We’ve all seen those people who can haggle for a lower price at flea markets and street vendors. You know, the ones who look at a price tag as a suggestion, not a certainty. We, the people paying full price, look at those Bargain-Betsies with a mixture of admiration and annoyance. Our thoughts fluctuate between “How do they think they are?” and “How do they have the guts?” to “Why don’t I have bargaining skills like that?” and “Maybe I should give that a shot!”
The truth be told, bargaining is not a genetic trait of some sort. Those people who haggle a price from $100 down to $50 aren’t born like that. It’s a skill to be developed, just like any other. Bargaining takes a bit of know-how and simply the willingness to ask. Did you know that you are allowed to bargain at no just flea markets, but at major retail stores as well? Many retailers will offer deals on floor models, slightly irregular products, off-season items, and more. A wise shopper will know what to look for, the wise time to buy, and what discounts to ask for.
For those of you tired of paying full price and you’re ready to get in on the bargaining action, here are five tips to get you started:
Wait Until Off-Season.
Patience is virtue! And it’s a cost-saver too! Retailers biggest job is to “move” merchandise. When that merchandise hasn’t been sold within the expected time-period, then retailers are more open to bargaining to get the product out of their store and make room for new products. If you wait until post-season to buy a specialty item, like a patio-set for example, you can bargain to get that item for a much lower price. Many retailers will already mark down products at the end of the season. However patient buyers will until the store is about to turn over those off-season products and mark them as a loss, to swoop in for the deal. In this case, it’s not the early bird who gets the worm; it’s the late one.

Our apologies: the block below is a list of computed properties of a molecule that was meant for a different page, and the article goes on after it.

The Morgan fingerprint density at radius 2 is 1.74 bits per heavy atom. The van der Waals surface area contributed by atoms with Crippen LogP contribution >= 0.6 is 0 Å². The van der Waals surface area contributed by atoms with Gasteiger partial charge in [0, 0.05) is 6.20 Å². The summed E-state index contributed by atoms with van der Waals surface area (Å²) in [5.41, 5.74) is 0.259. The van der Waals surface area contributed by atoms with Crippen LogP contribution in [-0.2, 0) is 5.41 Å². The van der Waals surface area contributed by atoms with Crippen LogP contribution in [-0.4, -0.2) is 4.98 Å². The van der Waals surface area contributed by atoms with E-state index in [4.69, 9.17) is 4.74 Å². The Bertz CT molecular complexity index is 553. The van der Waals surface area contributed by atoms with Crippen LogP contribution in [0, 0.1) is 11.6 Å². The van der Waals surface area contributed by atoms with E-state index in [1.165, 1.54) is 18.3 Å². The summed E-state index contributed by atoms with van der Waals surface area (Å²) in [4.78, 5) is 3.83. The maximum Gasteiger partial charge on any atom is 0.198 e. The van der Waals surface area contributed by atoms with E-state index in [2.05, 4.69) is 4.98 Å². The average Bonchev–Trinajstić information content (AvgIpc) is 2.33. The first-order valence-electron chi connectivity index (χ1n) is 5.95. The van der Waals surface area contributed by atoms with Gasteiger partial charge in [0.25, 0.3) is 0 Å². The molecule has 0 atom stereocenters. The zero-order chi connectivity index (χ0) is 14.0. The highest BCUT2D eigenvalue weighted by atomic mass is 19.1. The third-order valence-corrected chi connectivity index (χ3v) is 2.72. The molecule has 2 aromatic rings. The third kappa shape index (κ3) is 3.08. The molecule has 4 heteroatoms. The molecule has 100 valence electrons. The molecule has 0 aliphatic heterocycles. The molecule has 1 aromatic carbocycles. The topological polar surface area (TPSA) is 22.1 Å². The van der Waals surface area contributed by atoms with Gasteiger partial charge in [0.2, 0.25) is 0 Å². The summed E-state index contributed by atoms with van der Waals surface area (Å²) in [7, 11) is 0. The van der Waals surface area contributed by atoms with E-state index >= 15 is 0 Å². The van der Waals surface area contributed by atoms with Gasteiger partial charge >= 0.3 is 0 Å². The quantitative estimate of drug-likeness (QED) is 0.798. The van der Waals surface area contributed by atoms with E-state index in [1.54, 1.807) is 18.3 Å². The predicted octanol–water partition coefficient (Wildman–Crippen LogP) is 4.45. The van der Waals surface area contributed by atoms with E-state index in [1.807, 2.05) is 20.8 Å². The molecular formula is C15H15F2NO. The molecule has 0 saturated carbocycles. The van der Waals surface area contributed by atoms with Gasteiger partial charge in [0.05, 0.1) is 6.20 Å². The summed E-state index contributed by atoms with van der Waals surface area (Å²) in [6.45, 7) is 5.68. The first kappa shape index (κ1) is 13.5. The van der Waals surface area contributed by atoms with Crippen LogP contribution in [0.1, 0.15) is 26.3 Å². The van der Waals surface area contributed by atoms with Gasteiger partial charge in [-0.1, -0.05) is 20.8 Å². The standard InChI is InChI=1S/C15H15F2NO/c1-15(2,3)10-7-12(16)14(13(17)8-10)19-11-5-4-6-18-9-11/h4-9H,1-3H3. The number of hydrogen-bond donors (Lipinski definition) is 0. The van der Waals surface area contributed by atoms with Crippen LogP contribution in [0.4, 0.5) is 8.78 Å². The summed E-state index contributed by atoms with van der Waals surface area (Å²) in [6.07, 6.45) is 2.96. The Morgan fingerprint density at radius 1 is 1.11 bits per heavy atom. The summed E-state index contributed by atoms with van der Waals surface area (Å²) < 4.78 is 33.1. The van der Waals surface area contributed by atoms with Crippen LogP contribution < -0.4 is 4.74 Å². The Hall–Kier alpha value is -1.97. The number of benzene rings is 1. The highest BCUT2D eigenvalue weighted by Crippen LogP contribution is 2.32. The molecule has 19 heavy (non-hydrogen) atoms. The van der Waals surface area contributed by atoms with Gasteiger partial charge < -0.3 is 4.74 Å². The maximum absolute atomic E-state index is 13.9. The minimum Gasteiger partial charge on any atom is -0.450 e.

Shop Consignment and Thrift.
Consignment store, thrift shops and antique stores are wonderful spots to find name-brand items for less. Again, it’s usually the items that haven’t sold yet that give you the most bargaining power. Check ads for local stores for products that have been sitting for a while. When you go in to the store, let the seller know what you a willing to take the item off their hands. You may offer them a deal they can’t refuse.
Buy Irregular Items.
Floor model, off-label, or irregular items are also great options for finding a bargain. Many times there are items that have been slightly damaged in shipping to the store. Some items that have been out as floor models, but are still available for purchase (not all floor models are), have suffered a little wear and tear from shoppers as they look, see, and handle the floor models. However, most wear and tear is not substantial. With a simple polish or cleaning, one would never know it was a floor model. For clothing, if a seam if slightly off center, a retailer can’t sell it a top price. But if the flaw is not in an obvious spot, one could wear it and still look fabulous.
Ask Grandma or Sergeant Joe to Act as Your Buyer.
Many retail stores offer discounts for the elderly and for the military. If you aren’t in one of those special groups, you most likely know someone who is. Ask a friend or family member who would be shopping anyway if they wouldn’t mind picking your items up also. Of course you would pay for the item, but you can also split your savings with them to thank them for going to the trouble of being your buyer.
Shop Liquidation/Closing Sales.
Look around for liquidation or store-closing sales. As with a few of the other point above, timing is everything. Waiting until a store is moving or shutting down a store is an opportunity for a savvy buyer. Most retailers will offer deep discounts when they need to close up shop. They are also open to bargaining and dropping prices for bulk buys and deals that will help them to move their products more quickly. So, take the opportunity! Their loss is your gain!